The Scarecrow smiled. "How was that?"

"Great," said the Lion. "I just needed something. My editors… you know."

"Hey," said the girl. "Maybe you’d like to join us. We’re going to the Emerald City. I’m going to ask the Great and Powerful Oz to send me home to Kansas. The Scarecrow’s gonna get a brain, and the Tin Man a new heart. You could get, uh…"


"I don’t know. Wouldn’t you like to do a good story…"

"Yeah, sure. These yellow bricks, for instance. Looks like misappropriation of federal transportation funds to me. I’ll follow them to the end – see where they lead."

The four continued along the yellow brick road together. The Scarecrow borrowed the Lion’s newspaper, unfolded it and began to read aloud: During the first three months of 2005, Exxon Mobil Corp., ChevronTexaco Corp., Royal Dutch/Shell Group, and BP Group have together earned $23.8 billion.

A thin smile spread across the Tin Man’s gray lips.

"It says here," began the Scarecrow, "that Ahmad Chalabi, convicted embezzler in Jordan, and once and future favorite son of the Pentagon…"

"Says?" asked the girl. "Says… a newspaper doesn’t ‘Say’ anything. It can’t speak, can it? Well, can it, Scarecrow?"

"Reads," the Lion offered.

"Oh…" Scarecrow continued. "It says here, ‘The Iraqi dissident in exile cooked the WMD intelligence, then fell out of favor temporarily when he was accused of the same things as Saddam Hussein, namely seizing Iraqi national assets, and presiding over thugs who kidnapped, tortured and robbed. He was also accused of counterfeiting and providing classified intelligence to the Iranians. Now he’s back in American good graces, and was recently named interim oil minister over the second largest reserves in the world, after Saudi Arabia.’"

The girl sighed and shook her head. The Tin Man seethed silently.

"Don’t be so hard on him," said the Lion. "It’s okay," he continued, patting the Scarecrow on the back. "You’re doing great!"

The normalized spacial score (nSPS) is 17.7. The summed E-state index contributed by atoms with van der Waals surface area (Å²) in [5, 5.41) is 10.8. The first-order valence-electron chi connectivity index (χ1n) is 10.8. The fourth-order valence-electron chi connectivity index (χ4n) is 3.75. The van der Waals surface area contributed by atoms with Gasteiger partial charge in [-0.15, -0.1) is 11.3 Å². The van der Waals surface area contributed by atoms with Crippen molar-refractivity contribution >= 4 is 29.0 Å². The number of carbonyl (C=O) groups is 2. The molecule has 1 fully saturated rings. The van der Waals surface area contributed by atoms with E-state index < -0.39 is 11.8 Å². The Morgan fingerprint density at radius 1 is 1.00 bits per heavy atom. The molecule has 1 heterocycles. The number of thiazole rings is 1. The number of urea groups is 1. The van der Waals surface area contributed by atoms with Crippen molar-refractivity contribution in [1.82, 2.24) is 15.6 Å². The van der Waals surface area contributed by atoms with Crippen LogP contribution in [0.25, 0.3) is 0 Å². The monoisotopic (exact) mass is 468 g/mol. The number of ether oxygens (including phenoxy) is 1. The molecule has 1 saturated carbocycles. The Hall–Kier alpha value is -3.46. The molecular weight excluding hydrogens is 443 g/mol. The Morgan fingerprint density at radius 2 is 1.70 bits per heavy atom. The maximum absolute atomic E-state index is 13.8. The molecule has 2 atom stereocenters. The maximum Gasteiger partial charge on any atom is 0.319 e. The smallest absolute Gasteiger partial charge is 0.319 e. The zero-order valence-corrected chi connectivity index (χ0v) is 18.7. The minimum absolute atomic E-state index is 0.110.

"Where’s that other story…" the Tin Man said, looking over the Scarecrow’s shoulder. "Aha!" He began reading: "‘We understand consumers are concerned about gasoline prices,’ David Fogarty, spokesman for the Western States Petroleum Association told the AP for a story on April 30, ‘but those are largely a function of the marketplace.’"

Then the Tin Man added: "The Chinese are sick of riding bicycles, and the Indians aren’t content to walk half-naked along the Ganges anymore."

"Yeah," said the Scarecrow, "and it says here: ‘Rising energy prices are beginning to cut into consumer and business confidence, not to mention spending power,’ said David Huether, chief economist at the National Association of Manufacturers, whose members are big energy users."

"Damnit, Scarecrow," the Tin Man said, whipping out a Zippo lighter and setting the newspaper aflame. "Don’t ever say anything like that out loud again. My heart can’t take that kind of abuse." He looked nervously at the Lion, who had been taking notes perfunctorily while the tape rolled on his recorder.

Scarecrow shrieked and tossed the burning paper in the air. "Help," he yelled as he stumbled and fell.

The Tin Man held the burning lighter over his prone body. "See this? This is what you get when you mess up. Got it, Bubba?!"

"Yesssss," Scarecrow wailed. "Please! Please!"

"Look, Scarecrow," the girl said, trying to insert herself as the voice of reason. "Everyone has a part to play: know your part."

"OK… OK…" he said sobbing, but not really comprehending. "Please… No fire!"

The Lion finally looked up from his notes. "I can’t deal with this," he said. "These antics are crude and barbaric, and I’m not going to get anywhere with you people. I’m going on ahead. There’s something fishy about this road. I mean, yellow bricks? C’mon! I smell a transportation finance scheme. Somebody got paid off."

The other three waved as the Lion rounded a bend out of sight. "Good luck," someone called.